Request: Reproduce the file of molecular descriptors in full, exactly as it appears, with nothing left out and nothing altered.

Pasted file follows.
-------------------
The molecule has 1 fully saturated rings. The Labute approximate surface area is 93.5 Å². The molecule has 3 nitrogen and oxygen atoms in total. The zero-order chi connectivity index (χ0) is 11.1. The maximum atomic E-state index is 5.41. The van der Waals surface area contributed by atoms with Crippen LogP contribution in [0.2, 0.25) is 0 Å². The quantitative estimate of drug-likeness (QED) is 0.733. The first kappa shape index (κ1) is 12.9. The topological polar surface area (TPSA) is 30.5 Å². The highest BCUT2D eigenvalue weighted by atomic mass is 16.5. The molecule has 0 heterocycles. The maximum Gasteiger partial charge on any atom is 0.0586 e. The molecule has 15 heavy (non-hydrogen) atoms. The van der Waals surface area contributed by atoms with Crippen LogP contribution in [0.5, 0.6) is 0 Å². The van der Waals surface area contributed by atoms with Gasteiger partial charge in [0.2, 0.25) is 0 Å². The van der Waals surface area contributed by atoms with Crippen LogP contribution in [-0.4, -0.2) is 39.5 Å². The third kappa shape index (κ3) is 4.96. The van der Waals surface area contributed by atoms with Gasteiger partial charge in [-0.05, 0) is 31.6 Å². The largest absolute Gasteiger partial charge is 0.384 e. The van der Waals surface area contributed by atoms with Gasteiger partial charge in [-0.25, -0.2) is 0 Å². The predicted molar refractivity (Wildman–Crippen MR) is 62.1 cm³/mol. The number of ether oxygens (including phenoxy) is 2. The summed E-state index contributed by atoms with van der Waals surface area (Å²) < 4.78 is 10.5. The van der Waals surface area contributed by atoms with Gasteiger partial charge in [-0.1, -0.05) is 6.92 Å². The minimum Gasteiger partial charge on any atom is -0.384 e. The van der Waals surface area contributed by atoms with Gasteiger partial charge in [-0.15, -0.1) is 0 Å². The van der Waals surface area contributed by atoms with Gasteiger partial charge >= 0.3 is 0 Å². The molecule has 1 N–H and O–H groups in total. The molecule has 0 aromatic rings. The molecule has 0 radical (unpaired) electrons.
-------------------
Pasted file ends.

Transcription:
The molecule has 1 fully saturated rings. The Labute approximate surface area is 93.5 Å². The molecule has 3 nitrogen and oxygen atoms in total. The zero-order chi connectivity index (χ0) is 11.1. The maximum atomic E-state index is 5.41. The van der Waals surface area contributed by atoms with Crippen LogP contribution in [0.2, 0.25) is 0 Å². The quantitative estimate of drug-likeness (QED) is 0.733. The first kappa shape index (κ1) is 12.9. The topological polar surface area (TPSA) is 30.5 Å². The highest BCUT2D eigenvalue weighted by atomic mass is 16.5. The molecule has 0 heterocycles. The maximum Gasteiger partial charge on any atom is 0.0586 e. The molecule has 15 heavy (non-hydrogen) atoms. The van der Waals surface area contributed by atoms with Crippen LogP contribution in [0.5, 0.6) is 0 Å². The van der Waals surface area contributed by atoms with Gasteiger partial charge in [0.2, 0.25) is 0 Å². The van der Waals surface area contributed by atoms with Crippen LogP contribution in [-0.4, -0.2) is 39.5 Å². The third kappa shape index (κ3) is 4.96. The van der Waals surface area contributed by atoms with Gasteiger partial charge in [-0.05, 0) is 31.6 Å². The largest absolute Gasteiger partial charge is 0.384 e. The van der Waals surface area contributed by atoms with Gasteiger partial charge in [-0.25, -0.2) is 0 Å². The predicted molar refractivity (Wildman–Crippen MR) is 62.1 cm³/mol. The number of ether oxygens (including phenoxy) is 2. The summed E-state index contributed by atoms with van der Waals surface area (Å²) < 4.78 is 10.5. The van der Waals surface area contributed by atoms with Gasteiger partial charge in [-0.1, -0.05) is 6.92 Å². The minimum Gasteiger partial charge on any atom is -0.384 e. The van der Waals surface area contributed by atoms with Gasteiger partial charge in [-0.15, -0.1) is 0 Å². The van der Waals surface area contributed by atoms with Gasteiger partial charge >= 0.3 is 0 Å². The molecule has 1 N–H and O–H groups in total. The molecule has 0 aromatic rings. The molecule has 0 radical (unpaired) electrons.